Anthroposophical MDs think diseases are caused primarily by karma and demons, rather than materialistic causes.[23] The Gospel of Luke is their main handbook of medical science; this makes them believe they have magical powers, and that medicine is essentially a form of magic.[23] The professional French organization of Anthroposophic MDs have sued Grégoire Perra, the author of such claims; they have been condemned to pay 25,000 Euros damages for abusively suing him.[23]


Weleda anthroposophic products sold in Brazil

In anthroposophic pharmacy, drugs are prepared according to ancient notions of alchemy and homeopathy which are not related to the science underlying modern pharmacology.[2] During the preparation process, patterns formed by crystallization are interpreted to see which "etheric force" they most closely resemble.[11] Most anthroposophic preparations are highly diluted, like homeopathic remedies. This means that, while they are completely harmless in themselves, using them in place of conventional medicine to treat serious illness carries a risk of severe adverse consequences.[3]

As well as drug remedies, anthroposophical medicine also includes:[2]

  • Anthroposophic nursing
  • Counselling
  • Eurythmy – claimed to have an effect on "inner life functions" leading to a "re-integration of body, soul, and spirit".[9][24]
  • External applications
  • Rhythmic massages

Plant-derived treatments


To select an anthroposophic substance for a particular illness, practitioners consider the source of the substances used. The character of a mineral, plant or animal is hypothesised to have been formed by the substances that are most active within it, in the belief that this character may also influence what the substance will accomplish when given to treat another organism. This is related to Doctrine of signatures. Willow, for example, is considered to have an unusual character:

... plants that grow near water are usually heavy, with big, dark green leaves that wilt and break easily. An exception is ... the white willow, a tree that always grows near water and loves light. However, unlike other "watery" plants, the willow has fine, almost dry leaves and looks very light ... Its branches are unbelievably tough. They are elastic and cannot be broken. They bend easily and form "joints" rather than break. These few signatures can give us the clue to what salix can be used for therapeutically: arthritis, deformation of joints, swollen joints ...[25]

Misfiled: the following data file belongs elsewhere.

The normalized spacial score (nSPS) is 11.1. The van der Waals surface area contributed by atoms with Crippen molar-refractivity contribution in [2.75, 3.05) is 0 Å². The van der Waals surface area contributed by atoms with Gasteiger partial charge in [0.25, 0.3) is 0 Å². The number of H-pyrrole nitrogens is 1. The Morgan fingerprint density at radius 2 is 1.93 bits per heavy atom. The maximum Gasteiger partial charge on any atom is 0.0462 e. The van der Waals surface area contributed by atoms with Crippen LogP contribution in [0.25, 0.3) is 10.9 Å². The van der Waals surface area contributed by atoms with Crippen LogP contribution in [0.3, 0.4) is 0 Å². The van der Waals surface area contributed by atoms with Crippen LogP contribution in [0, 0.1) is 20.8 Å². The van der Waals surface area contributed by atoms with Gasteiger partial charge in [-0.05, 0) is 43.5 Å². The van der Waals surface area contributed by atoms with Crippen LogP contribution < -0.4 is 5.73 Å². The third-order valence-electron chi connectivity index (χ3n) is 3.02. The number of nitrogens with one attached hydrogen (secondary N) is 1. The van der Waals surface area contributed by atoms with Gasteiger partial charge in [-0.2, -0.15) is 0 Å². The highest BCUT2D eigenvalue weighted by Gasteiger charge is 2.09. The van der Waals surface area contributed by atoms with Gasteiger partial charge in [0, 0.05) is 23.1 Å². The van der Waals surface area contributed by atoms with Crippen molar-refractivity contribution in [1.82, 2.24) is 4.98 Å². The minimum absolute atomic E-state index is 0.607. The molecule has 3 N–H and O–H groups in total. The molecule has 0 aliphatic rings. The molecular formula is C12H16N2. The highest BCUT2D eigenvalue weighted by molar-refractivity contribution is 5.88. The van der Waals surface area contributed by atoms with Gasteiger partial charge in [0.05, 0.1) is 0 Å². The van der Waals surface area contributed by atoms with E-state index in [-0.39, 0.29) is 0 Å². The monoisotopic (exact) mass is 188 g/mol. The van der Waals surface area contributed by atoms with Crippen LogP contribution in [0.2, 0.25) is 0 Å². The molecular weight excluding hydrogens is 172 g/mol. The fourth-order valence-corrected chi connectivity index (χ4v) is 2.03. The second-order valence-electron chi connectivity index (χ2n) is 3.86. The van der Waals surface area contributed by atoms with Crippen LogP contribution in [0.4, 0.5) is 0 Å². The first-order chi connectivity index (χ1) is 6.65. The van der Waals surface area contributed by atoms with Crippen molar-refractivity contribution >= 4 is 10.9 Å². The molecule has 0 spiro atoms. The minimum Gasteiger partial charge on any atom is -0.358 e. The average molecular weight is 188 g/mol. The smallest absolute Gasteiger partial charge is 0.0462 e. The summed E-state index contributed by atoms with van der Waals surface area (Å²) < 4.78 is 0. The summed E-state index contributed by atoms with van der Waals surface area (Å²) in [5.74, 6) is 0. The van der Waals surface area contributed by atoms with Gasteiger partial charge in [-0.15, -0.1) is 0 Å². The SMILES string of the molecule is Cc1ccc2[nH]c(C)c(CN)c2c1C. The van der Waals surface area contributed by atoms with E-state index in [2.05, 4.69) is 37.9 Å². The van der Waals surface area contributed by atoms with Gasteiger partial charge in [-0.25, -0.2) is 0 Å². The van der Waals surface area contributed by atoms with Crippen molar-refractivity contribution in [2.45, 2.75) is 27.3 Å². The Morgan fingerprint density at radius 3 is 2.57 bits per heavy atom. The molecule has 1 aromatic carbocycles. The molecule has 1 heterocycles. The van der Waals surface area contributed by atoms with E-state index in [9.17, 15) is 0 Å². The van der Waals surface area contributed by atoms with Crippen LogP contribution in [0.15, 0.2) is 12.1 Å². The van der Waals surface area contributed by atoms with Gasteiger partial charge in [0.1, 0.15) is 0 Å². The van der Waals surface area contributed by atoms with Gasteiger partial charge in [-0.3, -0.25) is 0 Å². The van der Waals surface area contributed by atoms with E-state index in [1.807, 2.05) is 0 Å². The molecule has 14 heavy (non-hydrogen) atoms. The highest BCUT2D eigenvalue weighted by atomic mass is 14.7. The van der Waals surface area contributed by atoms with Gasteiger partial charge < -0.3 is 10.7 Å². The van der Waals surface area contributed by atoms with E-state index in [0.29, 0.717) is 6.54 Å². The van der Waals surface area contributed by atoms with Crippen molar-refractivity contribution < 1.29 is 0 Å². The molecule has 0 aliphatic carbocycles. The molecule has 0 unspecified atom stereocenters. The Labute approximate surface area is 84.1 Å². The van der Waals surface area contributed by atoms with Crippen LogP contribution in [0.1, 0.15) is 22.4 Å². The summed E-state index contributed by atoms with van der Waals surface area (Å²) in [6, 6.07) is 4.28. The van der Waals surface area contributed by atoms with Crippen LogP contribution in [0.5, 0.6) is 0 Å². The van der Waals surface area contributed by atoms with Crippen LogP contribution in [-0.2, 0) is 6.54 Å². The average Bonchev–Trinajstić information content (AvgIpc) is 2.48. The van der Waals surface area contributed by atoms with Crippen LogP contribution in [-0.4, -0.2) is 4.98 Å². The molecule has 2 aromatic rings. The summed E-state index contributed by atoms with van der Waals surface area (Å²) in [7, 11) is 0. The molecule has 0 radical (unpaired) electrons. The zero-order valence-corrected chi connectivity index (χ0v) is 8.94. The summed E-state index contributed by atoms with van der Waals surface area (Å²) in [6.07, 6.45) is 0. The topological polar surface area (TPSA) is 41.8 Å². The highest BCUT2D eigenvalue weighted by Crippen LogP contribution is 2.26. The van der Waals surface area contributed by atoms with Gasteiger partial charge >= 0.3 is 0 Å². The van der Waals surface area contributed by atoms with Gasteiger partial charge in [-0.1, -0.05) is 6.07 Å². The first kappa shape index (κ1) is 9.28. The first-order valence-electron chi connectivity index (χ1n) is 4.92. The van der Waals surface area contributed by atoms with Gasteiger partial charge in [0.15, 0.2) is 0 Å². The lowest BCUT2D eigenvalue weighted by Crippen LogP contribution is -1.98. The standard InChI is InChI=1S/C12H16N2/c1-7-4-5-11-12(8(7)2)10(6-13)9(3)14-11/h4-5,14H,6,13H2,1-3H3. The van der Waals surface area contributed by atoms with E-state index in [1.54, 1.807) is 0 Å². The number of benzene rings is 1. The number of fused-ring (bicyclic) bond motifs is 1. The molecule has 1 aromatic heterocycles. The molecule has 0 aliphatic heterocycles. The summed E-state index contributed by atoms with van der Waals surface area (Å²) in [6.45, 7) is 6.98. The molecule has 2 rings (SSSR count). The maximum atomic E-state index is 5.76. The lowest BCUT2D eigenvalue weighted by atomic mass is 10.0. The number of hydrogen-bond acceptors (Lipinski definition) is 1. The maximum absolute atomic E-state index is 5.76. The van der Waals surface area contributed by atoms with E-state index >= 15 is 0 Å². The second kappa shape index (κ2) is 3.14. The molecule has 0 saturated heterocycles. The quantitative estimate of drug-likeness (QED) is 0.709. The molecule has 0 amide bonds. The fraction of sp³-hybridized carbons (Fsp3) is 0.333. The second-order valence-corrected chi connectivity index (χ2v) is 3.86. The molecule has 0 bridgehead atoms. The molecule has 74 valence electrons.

There is no scientific evidence that the shape of plants has ever caused a new medical property to be discovered.[26]

Beliefs about human biology


Steiner described the heart not as a pump, but as a regulator of flow, such that the heartbeat itself can be distinguished from the circulation of blood.[8][27] Anthroposophic medicine claims the flow in the blood of the circulatory system is, as Marinelli put it, "propelled with its own biological momentum, as can be seen in the embryo, and boosts itself with induced momenta from the heart".[8][28]

This view of the heart is not based on any scientific theory and has been characterized as "crank science".[27]

Steiner believed that the sex of a baby was determined at the moment of conception by the alignment of the stars.[29]